Mentions: Subsequent LTM effect equating for WM performance. For the LTM task, brain areas were identified that predicted strong LTM performance for pairs which had been correctly classified during the WM task (see Figure 5; Table 5). Here, we contrasted correctly recognized pairs in the WM task which were also correctly identified in the LTM task (with high confidence ratings) with pairs which were correctly identified during the WM task but not in the LTM task (i.e., WM+/LTM+ > WM+/LTM−). For the early maintenance phase, this analysis revealed greater activation in the left dorsolateral prefrontal cortex (local maximum at (−30, 45, 30); pFWE = 0.003) and left posterior parietal cortex/intraparietal sulcus (local maximum at (−54, −42, 55); pSVC = 0.022). As for the late stage of the WM maintenance phase, no brain regions exhibited differential activation for LTM hits vs. misses.

Bottom Line: We examined which brain regions actually support successful WM processing, rather than being confounded by LTM processes, during the maintenance and probe phase of a WM task.No supra-threshold activation was found during the WM probe.Together, we obtained clearer insights in which brain regions support successful WM and LTM without the potential confound of the respective memory system.

View Article: PubMed Central - PubMed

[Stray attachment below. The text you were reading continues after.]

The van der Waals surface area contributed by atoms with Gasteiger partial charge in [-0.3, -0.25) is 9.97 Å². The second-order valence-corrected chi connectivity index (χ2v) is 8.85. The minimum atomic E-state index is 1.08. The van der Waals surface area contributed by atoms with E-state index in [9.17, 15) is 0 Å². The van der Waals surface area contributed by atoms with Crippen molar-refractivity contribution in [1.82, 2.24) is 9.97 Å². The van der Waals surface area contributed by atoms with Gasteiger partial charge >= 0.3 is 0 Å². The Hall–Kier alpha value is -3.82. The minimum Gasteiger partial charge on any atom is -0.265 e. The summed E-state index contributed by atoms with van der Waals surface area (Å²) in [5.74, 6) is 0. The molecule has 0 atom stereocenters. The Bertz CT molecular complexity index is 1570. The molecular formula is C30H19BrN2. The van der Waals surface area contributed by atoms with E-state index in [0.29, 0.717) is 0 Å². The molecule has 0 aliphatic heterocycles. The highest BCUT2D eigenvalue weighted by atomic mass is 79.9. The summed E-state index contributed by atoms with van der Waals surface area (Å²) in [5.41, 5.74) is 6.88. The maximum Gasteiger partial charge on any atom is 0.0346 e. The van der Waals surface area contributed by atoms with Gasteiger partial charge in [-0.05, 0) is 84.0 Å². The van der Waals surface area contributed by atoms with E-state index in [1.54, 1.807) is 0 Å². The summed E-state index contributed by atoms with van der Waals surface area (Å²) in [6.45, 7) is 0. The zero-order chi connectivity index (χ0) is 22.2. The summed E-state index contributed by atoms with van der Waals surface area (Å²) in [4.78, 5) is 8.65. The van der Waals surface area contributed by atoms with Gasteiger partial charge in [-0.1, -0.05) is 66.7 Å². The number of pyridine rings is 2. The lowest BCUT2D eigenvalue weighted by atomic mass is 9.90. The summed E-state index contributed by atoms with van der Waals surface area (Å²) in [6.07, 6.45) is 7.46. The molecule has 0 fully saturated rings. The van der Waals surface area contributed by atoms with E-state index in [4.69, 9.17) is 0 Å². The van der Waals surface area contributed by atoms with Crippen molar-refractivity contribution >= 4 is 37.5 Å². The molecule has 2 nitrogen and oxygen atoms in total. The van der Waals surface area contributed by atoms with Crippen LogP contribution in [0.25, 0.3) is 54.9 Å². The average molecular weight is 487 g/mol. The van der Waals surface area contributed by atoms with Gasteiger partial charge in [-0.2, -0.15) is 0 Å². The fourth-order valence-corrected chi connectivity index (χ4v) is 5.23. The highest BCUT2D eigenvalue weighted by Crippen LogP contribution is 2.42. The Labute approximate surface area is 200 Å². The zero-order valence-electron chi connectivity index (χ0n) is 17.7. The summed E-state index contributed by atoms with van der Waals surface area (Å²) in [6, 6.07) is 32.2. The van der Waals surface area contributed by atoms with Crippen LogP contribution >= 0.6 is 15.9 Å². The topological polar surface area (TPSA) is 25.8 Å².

Affiliation: Donders Institute for Brain, Cognition and Behaviour, Radboud University Nijmegen, Netherlands.

ABSTRACT
Performance on working memory (WM) tasks may partially be supported by long-term memory (LTM) processing. Hence, brain activation recently being implicated in WM may actually have been driven by (incidental) LTM formation. We examined which brain regions actually support successful WM processing, rather than being confounded by LTM processes, during the maintenance and probe phase of a WM task. We administered a four-pair (faces and houses) associative delayed-match-to-sample (WM) task using event-related functional MRI (fMRI) and a subsequent associative recognition LTM task, using the same stimuli. This enabled us to analyze subsequent memory effects for both the WM and the LTM test by contrasting correctly recognized pairs with incorrect pairs for either task. Critically, with respect to the subsequent WM effect, we computed this analysis exclusively for trials that were forgotten in the subsequent LTM recognition task. Hence, brain activity associated with successful WM processing was less likely to be confounded by incidental LTM formation. The subsequent LTM effect, in contrast, was analyzed exclusively for pairs that previously had been correctly recognized in the WM task, disclosing brain regions involved in successful LTM formation after successful WM processing. Results for the subsequent WM effect showed no significantly activated brain areas for WM maintenance, possibly due to an insensitivity of fMRI to mechanisms underlying active WM maintenance. In contrast, a correct decision at WM probe was linked to activation in the "retrieval success network" (anterior and posterior midline brain structures). The subsequent LTM analyses revealed greater activation in left dorsolateral prefrontal cortex and posterior parietal cortex in the early phase of the maintenance stage. No supra-threshold activation was found during the WM probe. Together, we obtained clearer insights in which brain regions support successful WM and LTM without the potential confound of the respective memory system.

No MeSH data available.


Related in: MedlinePlus